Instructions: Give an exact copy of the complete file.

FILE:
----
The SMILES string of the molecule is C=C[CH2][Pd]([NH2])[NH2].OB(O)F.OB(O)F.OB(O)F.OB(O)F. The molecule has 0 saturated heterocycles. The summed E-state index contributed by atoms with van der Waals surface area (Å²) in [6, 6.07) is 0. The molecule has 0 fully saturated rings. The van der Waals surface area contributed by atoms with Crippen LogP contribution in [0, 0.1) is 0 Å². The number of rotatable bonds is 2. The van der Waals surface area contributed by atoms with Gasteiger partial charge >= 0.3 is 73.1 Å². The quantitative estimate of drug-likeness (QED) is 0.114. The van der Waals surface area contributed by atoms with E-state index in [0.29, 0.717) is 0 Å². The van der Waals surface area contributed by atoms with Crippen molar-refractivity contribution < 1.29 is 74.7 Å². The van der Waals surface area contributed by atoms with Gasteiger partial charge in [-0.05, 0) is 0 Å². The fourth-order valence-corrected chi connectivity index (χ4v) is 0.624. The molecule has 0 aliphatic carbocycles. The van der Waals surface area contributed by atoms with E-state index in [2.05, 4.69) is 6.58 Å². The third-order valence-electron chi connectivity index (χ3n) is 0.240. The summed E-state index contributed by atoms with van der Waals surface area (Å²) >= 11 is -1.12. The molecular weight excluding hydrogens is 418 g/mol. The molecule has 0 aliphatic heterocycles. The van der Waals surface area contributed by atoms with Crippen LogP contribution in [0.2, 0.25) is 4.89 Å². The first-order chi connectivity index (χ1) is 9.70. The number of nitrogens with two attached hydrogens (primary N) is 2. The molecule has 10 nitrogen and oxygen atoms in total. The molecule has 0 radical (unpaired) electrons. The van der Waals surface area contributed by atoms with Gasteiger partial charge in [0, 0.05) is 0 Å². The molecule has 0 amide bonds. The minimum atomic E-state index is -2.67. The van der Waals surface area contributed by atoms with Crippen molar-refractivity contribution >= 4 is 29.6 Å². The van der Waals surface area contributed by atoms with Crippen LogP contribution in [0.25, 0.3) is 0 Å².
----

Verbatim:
The SMILES string of the molecule is C=C[CH2][Pd]([NH2])[NH2].OB(O)F.OB(O)F.OB(O)F.OB(O)F. The molecule has 0 saturated heterocycles. The summed E-state index contributed by atoms with van der Waals surface area (Å²) in [6, 6.07) is 0. The molecule has 0 fully saturated rings. The van der Waals surface area contributed by atoms with Crippen LogP contribution in [0, 0.1) is 0 Å². The number of rotatable bonds is 2. The van der Waals surface area contributed by atoms with Gasteiger partial charge >= 0.3 is 73.1 Å². The quantitative estimate of drug-likeness (QED) is 0.114. The van der Waals surface area contributed by atoms with E-state index in [0.29, 0.717) is 0 Å². The van der Waals surface area contributed by atoms with Crippen molar-refractivity contribution < 1.29 is 74.7 Å². The van der Waals surface area contributed by atoms with Gasteiger partial charge in [-0.05, 0) is 0 Å². The fourth-order valence-corrected chi connectivity index (χ4v) is 0.624. The molecule has 0 aliphatic carbocycles. The van der Waals surface area contributed by atoms with E-state index in [2.05, 4.69) is 6.58 Å². The third-order valence-electron chi connectivity index (χ3n) is 0.240. The summed E-state index contributed by atoms with van der Waals surface area (Å²) >= 11 is -1.12. The molecular weight excluding hydrogens is 418 g/mol. The molecule has 0 aliphatic heterocycles. The van der Waals surface area contributed by atoms with Crippen LogP contribution in [0.2, 0.25) is 4.89 Å². The first-order chi connectivity index (χ1) is 9.70. The number of nitrogens with two attached hydrogens (primary N) is 2. The molecule has 10 nitrogen and oxygen atoms in total. The molecule has 0 radical (unpaired) electrons. The van der Waals surface area contributed by atoms with Gasteiger partial charge in [0, 0.05) is 0 Å². The molecule has 0 amide bonds. The minimum atomic E-state index is -2.67. The van der Waals surface area contributed by atoms with Crippen molar-refractivity contribution >= 4 is 29.6 Å². The van der Waals surface area contributed by atoms with Crippen LogP contribution in [0.25, 0.3) is 0 Å².